Ranpirnase, sometimes called Onconase, is a drug that has shown some success in treating patients with malignant mesothelioma. This is a newer drug, and has not yet been approved by the Food and Drug Administration (FDA) to treat the cancer. However, the drug is still being used in clinical trials for mesothelioma in combination therapy treatments, as well as for a number of other conditions and diseases, ranging from Ebola to HPV. Ranpirnase has shown promise in treating several conditions to date, and recent studies using it alongside other drugs have shown antitumor activity in some malignant mesothelioma patients.
How Ranpirnase Is Used to Treat Mesothelioma
According to the drug’s developer, the Alfacell Corporation, Onconase prevents cancer cells from synthesizing proteins and reproducing. By breaking down a cancer cell’s RNA, ranpirnase is thought to prevent tumor growth by disrupting a cancer cell’s ability to replicate, causing the cell to die.
Most anti-cancer treatments either target a cancer cell’s DNA or the proteins they use for regeneration and other activities. Ranpirnase is different in that it targets a cancer cell’s RNA, which serves as a connection between a cell’s DNA and protein. When ranpirnase is injected into a patient’s body, the drug attaches itself to cancer cells. Eventually, it breaks into the cell and destroys its tRNA, a type of RNA molecule that translates a code to a protein. Once this damage occurs, the cell enters a death process called apoptosis.
During early clinical trials using ranpirnase to treat patients with malignant mesothelioma, the drug proved capable of killing tumor cells both alone and in combination with other chemotherapy drugs, like cisplatin. Ranpirnase also found some success as a combination therapy when used with doxorubicin, another chemotherapy drug. A 2008 study noted that the combination therapy was a better option than doxorubicin alone and could potentially serve as a second-line treatment for mesothelioma patients who did not respond to first-line options.
Possible Side Effects of Ranpirnase
In clinical trials performed using a combination of ranpirnase and doxorubicin, the cytotoxin didn’t ultimately change the severity or number of side effects a patient faced compared to receiving doxorubicin alone. Among those side effects, most commonly seen were nausea, hair loss and fatigue.
In other testing, researchers suggested that ranpirnase could be a suitable drug for killing mesothelioma cells because it has very few side effects. According to a 2006 study, ranpirnase could be given to mesothelioma patients as a single agent through an IV on a weekly basis with minimal side effects. Further phase 3b studies were less successful though, and did not prove to be as effective as the standard of care patients receive, which is currently a combination of pemetrexed and a platinum-based drug like cisplatin. The study also resulted in several dangerous side effects for patients.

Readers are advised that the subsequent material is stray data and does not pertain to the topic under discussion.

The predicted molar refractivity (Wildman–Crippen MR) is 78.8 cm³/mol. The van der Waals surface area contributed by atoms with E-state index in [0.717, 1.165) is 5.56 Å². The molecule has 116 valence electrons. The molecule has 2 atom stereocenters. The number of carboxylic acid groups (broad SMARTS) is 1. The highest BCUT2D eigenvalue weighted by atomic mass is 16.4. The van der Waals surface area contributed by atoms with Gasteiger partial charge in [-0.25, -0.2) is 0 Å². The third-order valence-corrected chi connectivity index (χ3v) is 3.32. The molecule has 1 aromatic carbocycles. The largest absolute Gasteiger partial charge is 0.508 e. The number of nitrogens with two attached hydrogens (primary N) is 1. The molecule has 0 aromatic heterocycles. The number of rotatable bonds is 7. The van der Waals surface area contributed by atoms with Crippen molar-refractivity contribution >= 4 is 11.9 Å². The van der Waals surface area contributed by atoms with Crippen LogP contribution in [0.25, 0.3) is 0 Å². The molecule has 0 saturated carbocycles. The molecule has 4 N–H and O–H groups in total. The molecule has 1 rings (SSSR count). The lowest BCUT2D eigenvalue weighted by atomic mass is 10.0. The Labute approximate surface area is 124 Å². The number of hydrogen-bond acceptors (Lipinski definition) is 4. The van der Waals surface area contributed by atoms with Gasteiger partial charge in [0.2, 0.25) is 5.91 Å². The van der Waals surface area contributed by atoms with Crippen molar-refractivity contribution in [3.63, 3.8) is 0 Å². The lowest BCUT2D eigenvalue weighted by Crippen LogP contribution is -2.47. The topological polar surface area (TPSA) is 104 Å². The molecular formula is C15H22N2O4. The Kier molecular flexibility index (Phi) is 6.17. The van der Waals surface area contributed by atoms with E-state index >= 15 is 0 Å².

- Allergic reactions
- Kidney problems
- Swelling in the lower hands and feet
Further studies will need to be conducted to fully understand the role ranpirnase may play in treating mesothelioma patients. The drug is currently part of a randomized phase 3 study to determine whether a combination of ranpiranse and doxorubicin is more effective at treating the disease compared to using doxorubicin alone.
Studies Associated with Ranpirnase
Currently, ranpirnase is showing some promise when used as part of a combination mesothelioma treatment. In pre-clinical trials and in previous studies, certain drugs have increased the cytotoxic effects of ranpirnase including cisplatin, doxorubicin and tamoxifen.
In phase 3 studies testing the efficacy of ranpirnase compared to doxorubicin, patients who were given ranpirnase survived 11.6 months on average, compared to 9.6 months for patients treated with doxorubicin alone. A second phase 3 clinical trial comparing a combination of ranpirnase and doxorubicin with a treatment plan using doxorubicin alone produced similar results. Patients receiving the combination therapy survived 12 months, compared to 10 months for those getting the single drug. Survival rates also favored the combination therapy as 47% of patients were alive at least one year after treatment, while doxorubicin achieved a 1-year survival rate of 36%.
While further research is needed to determine whether or not ranpirnase is an effective treatment for mesothelioma, other studies combining the drug with different proteins have shown a fair amount of success in general testing. For example, Onconase was recently combined with transferrin, a protein that transports iron throughout the body, and receptor proteins to study their reaction to cancer cells in E. Coli samples. By adding the receptors to the drug, researchers found Onconase could more effectively target tumors. Researchers believe that with more testing, Onconase combined with transferrin and receptors could eventually serve as a targeted antitumor treatment.
Author: Linda Molinari
Editor in Chief, Mesothelioma Cancer AllianceRead about Linda
Reviewer: Annette Charlevois
Patient Support CoordinatorRead about Annette
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